Growing up in Hawaii was rough. (Okay, so it wasn’t rough at all, just go with me for a minute.) Sure,we have some of the best beaches in the world but can you really enjoy them while having to work, go to school, and clean your bathroom? (Yes, you still can.) In Hawaii there is good food everywhere—and lots of it—but how are you expected to eat it and at the same time be ready to jump into a bathing suit on a seconds notice? (This is a legitimate problem, at least for me.) Finally, the hugging. One gets used to a lot of hugging and cheek kissing in Hawaii. This was only a issue for me once I left Hawaii to go to college. Turns out not all my new friends were comfortable with a hug and kiss hello and goodbye. (Obviously more their problem than mine.)
A few weeks ago I had a great opportunity to visit Hawaii. I was there to write an article on the students of BYU-Hawaii for LDS Living (look for it in the January/February 2011 issue). Although my time was short, I still managed to sneak in a few visits to friends and family members, drink my favorite juice on the planet (Pass-O-Guava), and check out some of my favorite haunts. I even drove by my old house and ended up looking like a creepy stalker when the current owner walked out and saw me staring at my his house while parked in the middle of the street.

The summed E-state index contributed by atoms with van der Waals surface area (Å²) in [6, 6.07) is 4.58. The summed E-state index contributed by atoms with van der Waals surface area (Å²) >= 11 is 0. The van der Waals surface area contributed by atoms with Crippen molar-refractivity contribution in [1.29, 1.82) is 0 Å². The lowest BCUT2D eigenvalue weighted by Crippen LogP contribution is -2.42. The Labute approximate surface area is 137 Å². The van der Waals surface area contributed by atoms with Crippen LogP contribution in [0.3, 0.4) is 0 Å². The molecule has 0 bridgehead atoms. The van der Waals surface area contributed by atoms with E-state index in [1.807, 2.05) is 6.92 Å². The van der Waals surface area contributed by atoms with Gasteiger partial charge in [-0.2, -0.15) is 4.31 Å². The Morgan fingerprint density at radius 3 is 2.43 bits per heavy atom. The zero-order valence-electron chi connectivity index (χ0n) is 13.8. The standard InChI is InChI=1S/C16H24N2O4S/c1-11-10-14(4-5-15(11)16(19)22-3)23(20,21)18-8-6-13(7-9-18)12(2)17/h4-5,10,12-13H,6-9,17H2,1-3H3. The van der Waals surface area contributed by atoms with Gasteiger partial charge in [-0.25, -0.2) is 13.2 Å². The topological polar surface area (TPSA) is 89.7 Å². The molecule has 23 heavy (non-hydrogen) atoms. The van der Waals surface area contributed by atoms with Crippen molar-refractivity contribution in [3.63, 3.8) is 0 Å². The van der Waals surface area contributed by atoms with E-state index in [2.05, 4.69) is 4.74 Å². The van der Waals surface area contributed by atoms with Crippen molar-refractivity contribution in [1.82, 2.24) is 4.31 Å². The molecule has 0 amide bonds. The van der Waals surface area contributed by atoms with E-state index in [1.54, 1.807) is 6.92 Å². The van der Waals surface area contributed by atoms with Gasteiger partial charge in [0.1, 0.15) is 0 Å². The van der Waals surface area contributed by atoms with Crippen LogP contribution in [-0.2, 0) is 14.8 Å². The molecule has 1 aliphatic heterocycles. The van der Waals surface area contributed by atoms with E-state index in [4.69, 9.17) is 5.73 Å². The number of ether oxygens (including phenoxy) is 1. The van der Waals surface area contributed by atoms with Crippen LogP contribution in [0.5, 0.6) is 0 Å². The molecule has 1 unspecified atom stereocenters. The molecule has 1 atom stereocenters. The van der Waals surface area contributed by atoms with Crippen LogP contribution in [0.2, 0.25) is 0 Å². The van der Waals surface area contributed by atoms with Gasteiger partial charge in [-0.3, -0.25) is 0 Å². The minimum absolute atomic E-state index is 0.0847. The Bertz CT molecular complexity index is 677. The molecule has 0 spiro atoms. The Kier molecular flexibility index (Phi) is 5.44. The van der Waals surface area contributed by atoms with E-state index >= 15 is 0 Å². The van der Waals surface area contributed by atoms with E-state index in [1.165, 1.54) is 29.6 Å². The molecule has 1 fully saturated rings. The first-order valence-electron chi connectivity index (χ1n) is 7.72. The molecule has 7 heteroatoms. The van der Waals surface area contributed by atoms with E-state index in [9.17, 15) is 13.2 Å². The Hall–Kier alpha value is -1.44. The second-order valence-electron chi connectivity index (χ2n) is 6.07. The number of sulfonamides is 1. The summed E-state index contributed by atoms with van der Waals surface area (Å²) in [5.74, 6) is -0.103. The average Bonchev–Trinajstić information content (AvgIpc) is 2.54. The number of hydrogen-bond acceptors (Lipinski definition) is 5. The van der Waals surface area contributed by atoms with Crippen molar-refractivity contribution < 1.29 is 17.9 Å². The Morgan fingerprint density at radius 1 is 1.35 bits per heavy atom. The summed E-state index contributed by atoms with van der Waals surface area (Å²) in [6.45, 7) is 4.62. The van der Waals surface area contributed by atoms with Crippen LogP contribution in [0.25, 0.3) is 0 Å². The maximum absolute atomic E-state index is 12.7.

When I am away from the islands I forget what it’s like. How green everything is. How kind the people are. How much better shave ice tastes there. (Why don’t people on the mainland learn how to make melt in your mouth shave ice?) I have lived in Utah, Virginia, and Colorado for significant times in my adult life and loved each one. Hawaii, however, is home.
The amazing students I interviewed at BYU-Hawaii each come from varied parts of the world. They are all very different but each share at least one goal in common—to someday return home. I'm not just talking about going home for the holidays. These students want to take all they have learned, return to their homeland, and be a force for change in their corner of the world. Like I said, these are some amazing students.
While I am not returning to live in Hawaii anytime soon, talking with the students reminded me how vital home is. How important it is to remember the people that raised you and to honor where you are from even if the temperature year-round averages 80 degrees farinheit. (I mean really, who likes that?)